It never becomes obnoxious, and as I say, there are some gems in there. To be honest, I can think of plenty of mates who’d enjoy the stuff that made my eyes roll. Just be aware of it going in. Honestly, my biggest issue with the dialogue, and in fact the wandering-around-a-dungeon framing device in general, is the extent to which it dilutes the fighting. Because the battles were great, and I just wanted to keep having them.

Isometric-ish top view of a dungeon battlefield as characters are deployed for a fight.

When I fell in love with Gears Tactics earlier this year, it was primarily because it was a no-frills, non-stop beef delivery machine, which let me mainline fights, with just enough Gears flavour in between to wash them down. But with Dungeon, I had to interpolate each mouthful of fisticuffs meat with a heaping portion of dialogue vegetables. And since the story is mostly linear, fight-encounter-fight-encounter stuff, I certainly got my five a day.

I think half the problem is what I mentioned at the top of the review – it’s not an RPG. If the dialogue branched significantly, or you made significant choices about who to help, or what have you, I might have been more invested in the exploration/dialogue segments. But as it was, it had the feeling of being trapped in a cutscene, where I had to do the work of moving the characters around.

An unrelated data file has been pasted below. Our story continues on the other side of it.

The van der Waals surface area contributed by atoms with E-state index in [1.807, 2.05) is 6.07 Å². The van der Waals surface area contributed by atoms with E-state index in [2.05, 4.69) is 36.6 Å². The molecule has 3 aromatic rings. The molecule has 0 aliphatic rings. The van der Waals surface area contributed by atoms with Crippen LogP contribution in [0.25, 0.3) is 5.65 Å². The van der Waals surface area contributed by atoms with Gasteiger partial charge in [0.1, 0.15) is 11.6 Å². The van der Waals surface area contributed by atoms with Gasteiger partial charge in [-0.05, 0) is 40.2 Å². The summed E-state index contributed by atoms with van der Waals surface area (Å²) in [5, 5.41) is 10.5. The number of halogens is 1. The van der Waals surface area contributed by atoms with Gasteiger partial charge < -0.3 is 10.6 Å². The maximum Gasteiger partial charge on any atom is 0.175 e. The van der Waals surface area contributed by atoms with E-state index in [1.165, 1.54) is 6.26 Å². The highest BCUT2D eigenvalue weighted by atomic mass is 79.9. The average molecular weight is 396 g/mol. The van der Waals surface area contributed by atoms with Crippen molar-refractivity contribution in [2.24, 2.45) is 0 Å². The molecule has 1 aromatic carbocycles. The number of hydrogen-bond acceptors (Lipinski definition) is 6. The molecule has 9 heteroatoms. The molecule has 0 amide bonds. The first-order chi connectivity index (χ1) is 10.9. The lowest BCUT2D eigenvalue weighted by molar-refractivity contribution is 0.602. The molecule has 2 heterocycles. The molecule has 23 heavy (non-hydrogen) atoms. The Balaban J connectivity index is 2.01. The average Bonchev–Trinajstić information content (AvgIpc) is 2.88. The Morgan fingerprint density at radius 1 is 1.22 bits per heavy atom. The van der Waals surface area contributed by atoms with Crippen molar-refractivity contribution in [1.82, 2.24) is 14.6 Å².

It’s worth saying, however, that the environments you’re wandering through in Dungeons are lovely. It’s a beautiful game with an outstanding level of polish, and consistently impressive art direction. There was a moment where my party walked out of a bit of dungeon onto a rampart on top of a dizzyingly high wall, and the combination of perspective and focus blur made the view genuinely awe-inspiring. I did not expect that at all. It’s almost a shame there isn’t more overall variety in the environments on show, because I would have loved to have seen that art team unleashed on some weirder stuff.